After learning more about data, respondents most often noted a better understanding of business strategy (44%). Forty-one percent said that their understanding of different roles also improved, while 40% even found themselves better able to communicate with their co-workers. It’s worth noting here that improved understanding and communication between co-workers has a direct beneficial impact on the company’s bottom line.
Those who were interested in making more money via increased data knowledge were often rewarded. A quarter were able to start a side hustle using their new skills, while 27% received a raise. Thirty-eight percent received a promotion, and 29% noticed interest from other companies. Nearly everyone reported quickly adding their new data skills to their resume.
Managers are actively looking for employees who have traveled the data path. Now talking exclusively to the 301 hiring managers who participated in this study, we asked how important it was for them to see data experience on a person’s resume and which keywords particularly stood out.
When we asked managers if they were more likely to hire a person who had taken steps to improve their data skills, the overwhelming majority answered “yes.” Nearly half said it was important for them to see that candidates for any position had at least some data literacy. Specifically, they were looking for words like “data analysis” (59%), “data management” (46%), and “data collection” (43%) on a resume. If you really want to cover all your bases, know that more than a quarter of hiring managers also looked for “databases” and “data visualization.”
Our study concludes with another look at the managerial perspective. What data literacy training have they already offered (if any), and what benefits are they noticing?
While most companies hadn’t yet offered data training to their employees, 23% had, and an additional 9% planned to. Moreover, those who had given this type of training reported excellent results. Sixty percent of hiring managers noticed their employees making more accurate data interpretations, while 59% saw better decision making overall. Data training also provided 56% of managers with the ability to let their employees handle data work in-house.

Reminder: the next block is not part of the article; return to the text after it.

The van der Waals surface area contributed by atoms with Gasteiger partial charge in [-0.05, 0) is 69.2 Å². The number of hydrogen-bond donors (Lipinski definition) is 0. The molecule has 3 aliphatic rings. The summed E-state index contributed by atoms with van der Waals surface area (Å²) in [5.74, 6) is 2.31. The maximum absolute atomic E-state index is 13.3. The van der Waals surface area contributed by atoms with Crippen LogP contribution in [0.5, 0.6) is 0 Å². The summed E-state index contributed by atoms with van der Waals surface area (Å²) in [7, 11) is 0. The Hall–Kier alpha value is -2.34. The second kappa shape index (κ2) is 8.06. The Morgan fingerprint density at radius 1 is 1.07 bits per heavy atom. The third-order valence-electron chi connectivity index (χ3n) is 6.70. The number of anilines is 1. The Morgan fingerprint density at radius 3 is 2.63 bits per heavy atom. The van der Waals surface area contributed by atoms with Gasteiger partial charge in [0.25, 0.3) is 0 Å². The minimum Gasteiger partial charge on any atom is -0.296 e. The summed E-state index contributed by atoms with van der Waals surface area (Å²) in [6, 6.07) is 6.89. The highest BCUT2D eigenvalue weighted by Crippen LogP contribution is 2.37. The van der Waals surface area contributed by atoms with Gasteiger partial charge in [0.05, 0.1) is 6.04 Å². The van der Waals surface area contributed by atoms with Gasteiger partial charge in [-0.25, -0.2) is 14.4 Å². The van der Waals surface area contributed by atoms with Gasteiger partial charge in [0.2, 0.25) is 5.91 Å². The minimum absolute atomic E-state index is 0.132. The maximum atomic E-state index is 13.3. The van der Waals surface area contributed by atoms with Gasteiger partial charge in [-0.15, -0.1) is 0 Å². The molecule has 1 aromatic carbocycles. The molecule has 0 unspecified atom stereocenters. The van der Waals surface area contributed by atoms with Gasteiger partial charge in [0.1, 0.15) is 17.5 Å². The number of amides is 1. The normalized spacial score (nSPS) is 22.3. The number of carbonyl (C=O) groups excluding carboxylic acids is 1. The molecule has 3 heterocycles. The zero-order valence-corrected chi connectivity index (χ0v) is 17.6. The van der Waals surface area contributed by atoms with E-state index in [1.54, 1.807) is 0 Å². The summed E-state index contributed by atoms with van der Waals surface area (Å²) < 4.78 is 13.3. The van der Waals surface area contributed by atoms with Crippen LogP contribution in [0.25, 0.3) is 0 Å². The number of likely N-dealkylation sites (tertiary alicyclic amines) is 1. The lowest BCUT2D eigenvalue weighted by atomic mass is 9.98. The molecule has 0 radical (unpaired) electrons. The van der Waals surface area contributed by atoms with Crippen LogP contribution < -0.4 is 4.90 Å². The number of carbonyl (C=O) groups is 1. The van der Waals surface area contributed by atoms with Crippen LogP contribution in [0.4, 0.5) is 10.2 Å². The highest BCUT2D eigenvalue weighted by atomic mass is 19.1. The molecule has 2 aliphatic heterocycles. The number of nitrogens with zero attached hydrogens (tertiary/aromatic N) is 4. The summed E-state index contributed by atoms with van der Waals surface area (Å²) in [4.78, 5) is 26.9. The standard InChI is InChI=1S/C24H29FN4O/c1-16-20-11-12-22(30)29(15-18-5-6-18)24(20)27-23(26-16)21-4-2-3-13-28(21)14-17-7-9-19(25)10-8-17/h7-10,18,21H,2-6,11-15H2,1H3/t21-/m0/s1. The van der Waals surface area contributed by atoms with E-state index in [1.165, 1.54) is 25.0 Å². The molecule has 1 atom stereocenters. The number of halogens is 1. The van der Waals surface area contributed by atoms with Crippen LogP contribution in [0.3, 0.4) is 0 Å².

Data training had more wide-reaching benefits for companies, too. Nearly a quarter of managers said employee retention improved once they provided this type of education, and for nearly a third of managers, the education ultimately translated into more satisfied customers.
Data You Can Use
Data may not be an employee’s passion, but it is currently the name of the game for the American workforce. Our study revealed the intense focus of the average employee on data-focused education, while hiring managers were actively seeking the skill out. Those who had pursued better data knowledge were often rewarded with promotions, raises, and increased levels of understanding and communication in the workplace.
But even the experienced data professional must continue to keep up with a quickly changing landscape. This is where having the right data analysis tools in place to close the gap on data literacy is vital for business success. Tools like Unsupervised’s automated analytics platform leverages AI to automate data preperation and analysis. In return, users are presented insights in plain English, empowering business users to have more confidence when talking about their data.
Methodology and Limitations
We used Amazon Mechanical Turk to collect responses from 710 employed people with some level of data experience in the United States. We also used Prolific to collect responses from 301 people who were employed in leadership roles and involved in hiring. Of the employees, 56.9% of our participants identified as men, 42.8% identified as women, and roughly 0.2% identified as nonbinary or nonconforming. Of the hiring managers, 54.5% identified as men, 44.9% identified as women, and 0.6% identified as nonbinary or nonconforming. Participants ranged in age from 20 to 89 years old. Those who failed an attention-check question were disqualified.
The data we are presenting rely on self-report. There are many issues with self-reported data. These issues include, but are not limited to, selective memory, telescoping, attribution, and exaggeration.
Fair Use Statement